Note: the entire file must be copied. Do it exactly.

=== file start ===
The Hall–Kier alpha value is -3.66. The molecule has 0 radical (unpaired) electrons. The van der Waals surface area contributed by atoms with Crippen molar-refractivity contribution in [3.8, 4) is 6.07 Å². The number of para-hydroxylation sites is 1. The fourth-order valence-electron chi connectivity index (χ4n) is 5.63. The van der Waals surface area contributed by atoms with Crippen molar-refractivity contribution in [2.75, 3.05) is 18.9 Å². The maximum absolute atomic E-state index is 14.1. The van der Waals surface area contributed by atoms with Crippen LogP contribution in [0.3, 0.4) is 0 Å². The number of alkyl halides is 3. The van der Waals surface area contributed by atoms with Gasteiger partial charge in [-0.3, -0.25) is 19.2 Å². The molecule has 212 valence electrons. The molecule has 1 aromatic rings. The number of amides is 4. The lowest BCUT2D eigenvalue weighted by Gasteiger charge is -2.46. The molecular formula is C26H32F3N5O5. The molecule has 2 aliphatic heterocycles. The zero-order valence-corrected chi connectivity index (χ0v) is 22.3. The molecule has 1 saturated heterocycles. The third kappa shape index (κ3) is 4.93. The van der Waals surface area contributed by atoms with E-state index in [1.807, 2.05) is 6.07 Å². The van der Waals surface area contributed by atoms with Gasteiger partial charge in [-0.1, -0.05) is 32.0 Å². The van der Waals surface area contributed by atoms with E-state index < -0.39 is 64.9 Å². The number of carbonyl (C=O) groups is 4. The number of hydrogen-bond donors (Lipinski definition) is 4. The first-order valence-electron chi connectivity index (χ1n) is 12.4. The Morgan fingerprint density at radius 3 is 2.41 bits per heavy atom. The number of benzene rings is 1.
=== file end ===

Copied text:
The Hall–Kier alpha value is -3.66. The molecule has 0 radical (unpaired) electrons. The van der Waals surface area contributed by atoms with Crippen molar-refractivity contribution in [3.8, 4) is 6.07 Å². The number of para-hydroxylation sites is 1. The fourth-order valence-electron chi connectivity index (χ4n) is 5.63. The van der Waals surface area contributed by atoms with Crippen molar-refractivity contribution in [2.75, 3.05) is 18.9 Å². The maximum absolute atomic E-state index is 14.1. The van der Waals surface area contributed by atoms with Crippen LogP contribution in [0.3, 0.4) is 0 Å². The number of alkyl halides is 3. The van der Waals surface area contributed by atoms with Gasteiger partial charge in [-0.3, -0.25) is 19.2 Å². The molecule has 212 valence electrons. The molecule has 1 aromatic rings. The number of amides is 4. The lowest BCUT2D eigenvalue weighted by Gasteiger charge is -2.46. The molecular formula is C26H32F3N5O5. The molecule has 2 aliphatic heterocycles. The zero-order valence-corrected chi connectivity index (χ0v) is 22.3. The molecule has 1 saturated heterocycles. The third kappa shape index (κ3) is 4.93. The van der Waals surface area contributed by atoms with E-state index in [1.807, 2.05) is 6.07 Å². The van der Waals surface area contributed by atoms with Gasteiger partial charge in [-0.1, -0.05) is 32.0 Å². The van der Waals surface area contributed by atoms with E-state index < -0.39 is 64.9 Å². The number of carbonyl (C=O) groups is 4. The number of hydrogen-bond donors (Lipinski definition) is 4. The first-order valence-electron chi connectivity index (χ1n) is 12.4. The Morgan fingerprint density at radius 3 is 2.41 bits per heavy atom. The number of benzene rings is 1.